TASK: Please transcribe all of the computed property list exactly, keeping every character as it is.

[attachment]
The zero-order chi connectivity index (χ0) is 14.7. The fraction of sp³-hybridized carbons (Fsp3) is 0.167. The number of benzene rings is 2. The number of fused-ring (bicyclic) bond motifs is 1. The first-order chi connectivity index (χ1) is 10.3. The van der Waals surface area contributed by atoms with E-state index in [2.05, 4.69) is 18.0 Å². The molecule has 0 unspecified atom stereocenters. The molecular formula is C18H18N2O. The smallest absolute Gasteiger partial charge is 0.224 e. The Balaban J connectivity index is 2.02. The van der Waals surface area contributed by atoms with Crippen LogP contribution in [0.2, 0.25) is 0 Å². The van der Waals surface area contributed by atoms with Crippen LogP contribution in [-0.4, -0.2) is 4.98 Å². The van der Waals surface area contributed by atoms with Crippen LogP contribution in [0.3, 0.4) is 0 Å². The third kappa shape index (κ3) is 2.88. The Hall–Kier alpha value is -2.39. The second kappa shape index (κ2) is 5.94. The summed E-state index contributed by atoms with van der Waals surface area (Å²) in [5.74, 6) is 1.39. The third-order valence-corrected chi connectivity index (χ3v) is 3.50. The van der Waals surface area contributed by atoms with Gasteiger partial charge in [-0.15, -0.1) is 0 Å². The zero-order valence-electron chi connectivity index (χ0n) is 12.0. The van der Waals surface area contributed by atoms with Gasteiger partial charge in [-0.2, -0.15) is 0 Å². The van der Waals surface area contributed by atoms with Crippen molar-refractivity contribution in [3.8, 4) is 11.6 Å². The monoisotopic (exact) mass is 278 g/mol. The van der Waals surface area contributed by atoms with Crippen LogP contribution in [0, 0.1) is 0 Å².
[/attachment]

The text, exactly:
The zero-order chi connectivity index (χ0) is 14.7. The fraction of sp³-hybridized carbons (Fsp3) is 0.167. The number of benzene rings is 2. The number of fused-ring (bicyclic) bond motifs is 1. The first-order chi connectivity index (χ1) is 10.3. The van der Waals surface area contributed by atoms with E-state index in [2.05, 4.69) is 18.0 Å². The molecule has 0 unspecified atom stereocenters. The molecular formula is C18H18N2O. The smallest absolute Gasteiger partial charge is 0.224 e. The Balaban J connectivity index is 2.02. The van der Waals surface area contributed by atoms with Crippen LogP contribution in [0.2, 0.25) is 0 Å². The van der Waals surface area contributed by atoms with Crippen LogP contribution in [-0.4, -0.2) is 4.98 Å². The van der Waals surface area contributed by atoms with Crippen LogP contribution in [0.3, 0.4) is 0 Å². The third kappa shape index (κ3) is 2.88. The Hall–Kier alpha value is -2.39. The second kappa shape index (κ2) is 5.94. The summed E-state index contributed by atoms with van der Waals surface area (Å²) in [5.74, 6) is 1.39. The third-order valence-corrected chi connectivity index (χ3v) is 3.50. The van der Waals surface area contributed by atoms with Gasteiger partial charge in [-0.15, -0.1) is 0 Å². The zero-order valence-electron chi connectivity index (χ0n) is 12.0. The van der Waals surface area contributed by atoms with Gasteiger partial charge in [-0.2, -0.15) is 0 Å². The van der Waals surface area contributed by atoms with Crippen molar-refractivity contribution in [3.8, 4) is 11.6 Å². The monoisotopic (exact) mass is 278 g/mol. The van der Waals surface area contributed by atoms with Crippen LogP contribution in [0, 0.1) is 0 Å².